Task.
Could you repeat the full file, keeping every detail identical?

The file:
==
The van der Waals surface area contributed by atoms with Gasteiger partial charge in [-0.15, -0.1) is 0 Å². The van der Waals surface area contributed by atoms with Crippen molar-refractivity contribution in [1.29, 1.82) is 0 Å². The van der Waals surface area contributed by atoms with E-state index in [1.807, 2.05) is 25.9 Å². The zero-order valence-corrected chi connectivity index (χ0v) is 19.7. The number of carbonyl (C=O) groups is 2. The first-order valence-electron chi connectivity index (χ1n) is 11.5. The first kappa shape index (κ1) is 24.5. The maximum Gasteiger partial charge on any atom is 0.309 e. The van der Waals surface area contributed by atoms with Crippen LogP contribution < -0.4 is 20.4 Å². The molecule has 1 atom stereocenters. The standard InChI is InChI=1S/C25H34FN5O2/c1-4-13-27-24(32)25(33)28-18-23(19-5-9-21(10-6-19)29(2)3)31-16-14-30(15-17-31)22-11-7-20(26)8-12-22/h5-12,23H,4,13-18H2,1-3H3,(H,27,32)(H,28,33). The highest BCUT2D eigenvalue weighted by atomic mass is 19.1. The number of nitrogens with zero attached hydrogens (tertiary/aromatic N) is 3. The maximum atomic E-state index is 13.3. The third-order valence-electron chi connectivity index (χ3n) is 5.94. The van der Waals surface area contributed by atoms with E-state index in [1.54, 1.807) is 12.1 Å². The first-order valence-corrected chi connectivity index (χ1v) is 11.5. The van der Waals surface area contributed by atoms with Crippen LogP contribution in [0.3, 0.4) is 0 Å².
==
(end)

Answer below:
The van der Waals surface area contributed by atoms with Gasteiger partial charge in [-0.15, -0.1) is 0 Å². The van der Waals surface area contributed by atoms with Crippen molar-refractivity contribution in [1.29, 1.82) is 0 Å². The van der Waals surface area contributed by atoms with E-state index in [1.807, 2.05) is 25.9 Å². The zero-order valence-corrected chi connectivity index (χ0v) is 19.7. The number of carbonyl (C=O) groups is 2. The first-order valence-electron chi connectivity index (χ1n) is 11.5. The first kappa shape index (κ1) is 24.5. The maximum Gasteiger partial charge on any atom is 0.309 e. The van der Waals surface area contributed by atoms with Crippen LogP contribution < -0.4 is 20.4 Å². The molecule has 1 atom stereocenters. The standard InChI is InChI=1S/C25H34FN5O2/c1-4-13-27-24(32)25(33)28-18-23(19-5-9-21(10-6-19)29(2)3)31-16-14-30(15-17-31)22-11-7-20(26)8-12-22/h5-12,23H,4,13-18H2,1-3H3,(H,27,32)(H,28,33). The highest BCUT2D eigenvalue weighted by atomic mass is 19.1. The number of nitrogens with zero attached hydrogens (tertiary/aromatic N) is 3. The maximum atomic E-state index is 13.3. The third-order valence-electron chi connectivity index (χ3n) is 5.94. The van der Waals surface area contributed by atoms with E-state index in [1.54, 1.807) is 12.1 Å². The first-order valence-corrected chi connectivity index (χ1v) is 11.5. The van der Waals surface area contributed by atoms with Crippen LogP contribution in [0.3, 0.4) is 0 Å².